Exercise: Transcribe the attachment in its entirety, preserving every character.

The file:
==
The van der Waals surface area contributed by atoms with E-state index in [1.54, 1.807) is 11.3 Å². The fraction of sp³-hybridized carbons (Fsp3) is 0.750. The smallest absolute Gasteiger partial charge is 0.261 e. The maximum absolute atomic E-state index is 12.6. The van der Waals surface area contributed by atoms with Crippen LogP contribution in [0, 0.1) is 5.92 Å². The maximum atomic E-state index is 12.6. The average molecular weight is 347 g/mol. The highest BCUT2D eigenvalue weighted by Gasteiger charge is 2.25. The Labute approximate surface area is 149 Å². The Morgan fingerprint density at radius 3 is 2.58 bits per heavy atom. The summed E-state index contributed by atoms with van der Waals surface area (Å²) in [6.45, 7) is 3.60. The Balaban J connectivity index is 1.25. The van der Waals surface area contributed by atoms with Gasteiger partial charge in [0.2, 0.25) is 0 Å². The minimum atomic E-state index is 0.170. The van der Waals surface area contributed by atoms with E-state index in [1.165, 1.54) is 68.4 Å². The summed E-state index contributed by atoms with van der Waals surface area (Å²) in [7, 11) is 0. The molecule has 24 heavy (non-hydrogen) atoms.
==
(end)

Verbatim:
The van der Waals surface area contributed by atoms with E-state index in [1.54, 1.807) is 11.3 Å². The fraction of sp³-hybridized carbons (Fsp3) is 0.750. The smallest absolute Gasteiger partial charge is 0.261 e. The maximum absolute atomic E-state index is 12.6. The van der Waals surface area contributed by atoms with Crippen LogP contribution in [0, 0.1) is 5.92 Å². The maximum atomic E-state index is 12.6. The average molecular weight is 347 g/mol. The highest BCUT2D eigenvalue weighted by Gasteiger charge is 2.25. The Labute approximate surface area is 149 Å². The Morgan fingerprint density at radius 3 is 2.58 bits per heavy atom. The summed E-state index contributed by atoms with van der Waals surface area (Å²) in [6.45, 7) is 3.60. The Balaban J connectivity index is 1.25. The van der Waals surface area contributed by atoms with Gasteiger partial charge in [0.2, 0.25) is 0 Å². The minimum atomic E-state index is 0.170. The van der Waals surface area contributed by atoms with E-state index in [1.165, 1.54) is 68.4 Å². The summed E-state index contributed by atoms with van der Waals surface area (Å²) in [7, 11) is 0. The molecule has 24 heavy (non-hydrogen) atoms.